Degree Name

Master of Science - Research


Faculty of Health and Behavioural Sciences


To reduce risk of Neural Tube Defects (NTDs) and iodine deficiency in pregnancy, recommendations for supplementation with folic acid and iodine have been introduced to complement the mandatory fortification programs in Australia. However, many studies conducted before the introduction of the folic acid and iodine mandatory fortification programs indicated that folic acid and iodine knowledge and the need for these supplements was poor among pregnant women. Health care providers, including pharmacists, can have important roles regarding advice given to women about the importance of these nutrients in pregnancy.

Aims: The study aimed to identify the knowledge, attitudes and practices of pregnant women regarding folic acid and iodine supplementation. A second aim was to assess whether pharmacists have sufficient knowledge about these nutrients to provide appropriate advice to pregnant women about supplement use, and to identify which brands of pregnancy nutritional supplements contain the National Health Medical Research Council recommended amounts of iodine and folic acid.

Methods: A cross sectional survey of pregnant women residing in the Illawarra region of New South Wales, Australia was undertaken between October 2012 and February 2013. Information regarding folate and iodine knowledge and attitudes and supplement use among pregnant women was collected. Additionally, a sample of pharmacists from community pharmacies in the Illawarra region was surveyed to assess their knowledge regarding folic acid and iodine supplementation. Finally, an online audit of pregnancy supplements in Australia was undertaken to collect information regarding the availability of folic acid and iodine supplements.

Results: A total of 152 pregnant women responded to the survey. Most (81.6%) used supplements during their pregnancy; 67.7% took supplement brands which contained both folic acid and iodine in varying dosages. Also, 36% of them started taking supplements before their pregnancy. The supplement use was significantly higher among pregnant women who were in the highest household income category. Although 75.6 % of pregnant women understood that NTDs is the health problem associated with inadequate intake of folic acid, only 39.5% of them knew the health problems associated with inadequate iodine intakes. Half of the pregnant women had limited awareness about good sources of folic acid and iodine. Educated women from higher socio-economic backgrounds had better knowledge about the importance of folic acid and iodine in pregnancy. A total of 41 pharmacists responded to the survey. It was found that most pharmacists have adequate knowledge and understanding about the role of folic acid in preventing NTDs in pregnant women, 73% of them knew that iodine deficiency during pregnancy could result in neurocognitive deficits in the baby and 27% knew the NHMRC recommendation for the 150 microgram daily dose of iodine during pregnancy.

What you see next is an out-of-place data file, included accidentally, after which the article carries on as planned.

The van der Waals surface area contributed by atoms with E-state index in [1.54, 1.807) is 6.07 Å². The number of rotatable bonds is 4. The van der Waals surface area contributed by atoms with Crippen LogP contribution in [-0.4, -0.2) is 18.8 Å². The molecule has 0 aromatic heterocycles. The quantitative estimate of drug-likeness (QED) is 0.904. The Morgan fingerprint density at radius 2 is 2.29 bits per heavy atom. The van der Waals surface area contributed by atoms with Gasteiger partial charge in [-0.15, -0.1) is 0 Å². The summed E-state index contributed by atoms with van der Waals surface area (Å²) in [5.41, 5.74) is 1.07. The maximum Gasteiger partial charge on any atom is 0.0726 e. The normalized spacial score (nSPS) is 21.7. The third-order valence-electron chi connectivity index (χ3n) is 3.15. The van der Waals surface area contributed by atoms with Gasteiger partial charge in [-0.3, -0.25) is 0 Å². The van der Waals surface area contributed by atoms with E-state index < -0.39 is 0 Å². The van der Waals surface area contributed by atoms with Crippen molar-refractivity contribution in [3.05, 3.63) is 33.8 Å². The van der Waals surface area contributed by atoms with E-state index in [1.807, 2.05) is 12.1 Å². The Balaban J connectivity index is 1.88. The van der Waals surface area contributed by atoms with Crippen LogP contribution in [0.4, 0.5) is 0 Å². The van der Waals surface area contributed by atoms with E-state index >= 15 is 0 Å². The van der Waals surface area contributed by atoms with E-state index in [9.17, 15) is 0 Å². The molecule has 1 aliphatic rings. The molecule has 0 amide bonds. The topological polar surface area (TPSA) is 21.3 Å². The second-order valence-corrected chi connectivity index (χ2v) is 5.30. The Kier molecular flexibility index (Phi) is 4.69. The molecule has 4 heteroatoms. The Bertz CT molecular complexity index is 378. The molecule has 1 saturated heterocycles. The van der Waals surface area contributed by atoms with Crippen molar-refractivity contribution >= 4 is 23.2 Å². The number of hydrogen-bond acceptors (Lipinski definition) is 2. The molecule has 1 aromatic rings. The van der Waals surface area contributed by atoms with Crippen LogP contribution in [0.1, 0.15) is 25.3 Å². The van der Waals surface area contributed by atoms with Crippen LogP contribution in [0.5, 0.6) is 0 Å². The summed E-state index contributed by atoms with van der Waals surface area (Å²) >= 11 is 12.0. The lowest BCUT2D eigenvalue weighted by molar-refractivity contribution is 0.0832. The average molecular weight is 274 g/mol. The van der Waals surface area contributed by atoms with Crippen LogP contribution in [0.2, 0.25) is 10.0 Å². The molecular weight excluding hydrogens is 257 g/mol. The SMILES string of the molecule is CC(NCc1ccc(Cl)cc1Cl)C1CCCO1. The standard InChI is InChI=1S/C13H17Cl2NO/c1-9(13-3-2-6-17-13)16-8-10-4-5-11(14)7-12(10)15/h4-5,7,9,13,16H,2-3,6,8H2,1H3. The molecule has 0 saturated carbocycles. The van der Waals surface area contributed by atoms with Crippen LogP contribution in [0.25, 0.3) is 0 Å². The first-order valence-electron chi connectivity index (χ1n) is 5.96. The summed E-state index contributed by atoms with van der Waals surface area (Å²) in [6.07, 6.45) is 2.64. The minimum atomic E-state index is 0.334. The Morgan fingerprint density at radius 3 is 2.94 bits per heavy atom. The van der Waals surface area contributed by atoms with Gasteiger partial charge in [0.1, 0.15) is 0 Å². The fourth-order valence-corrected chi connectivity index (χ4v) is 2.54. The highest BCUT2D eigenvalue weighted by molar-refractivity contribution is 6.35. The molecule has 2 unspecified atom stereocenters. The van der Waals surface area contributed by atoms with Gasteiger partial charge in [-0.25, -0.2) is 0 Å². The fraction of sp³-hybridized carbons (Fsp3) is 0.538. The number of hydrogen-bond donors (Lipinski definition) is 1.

Conclusion: Additional to poor practices regarding folic acid and iodine supplementation, prior to and during pregnancy, limited knowledge and understanding of women about the need for folic acid and iodine supplementation during pregnancy is still a major public health concern in Australia. Pharmacists had good knowledge and understanding about folic acid supplementation during pregnancy, but had deficits in iodine knowledge. This group may be valuable, yet under-utilised sources of nutrition education for pregnant women seeking advice at the point of sale.



Unless otherwise indicated, the views expressed in this thesis are those of the author and do not necessarily represent the views of the University of Wollongong.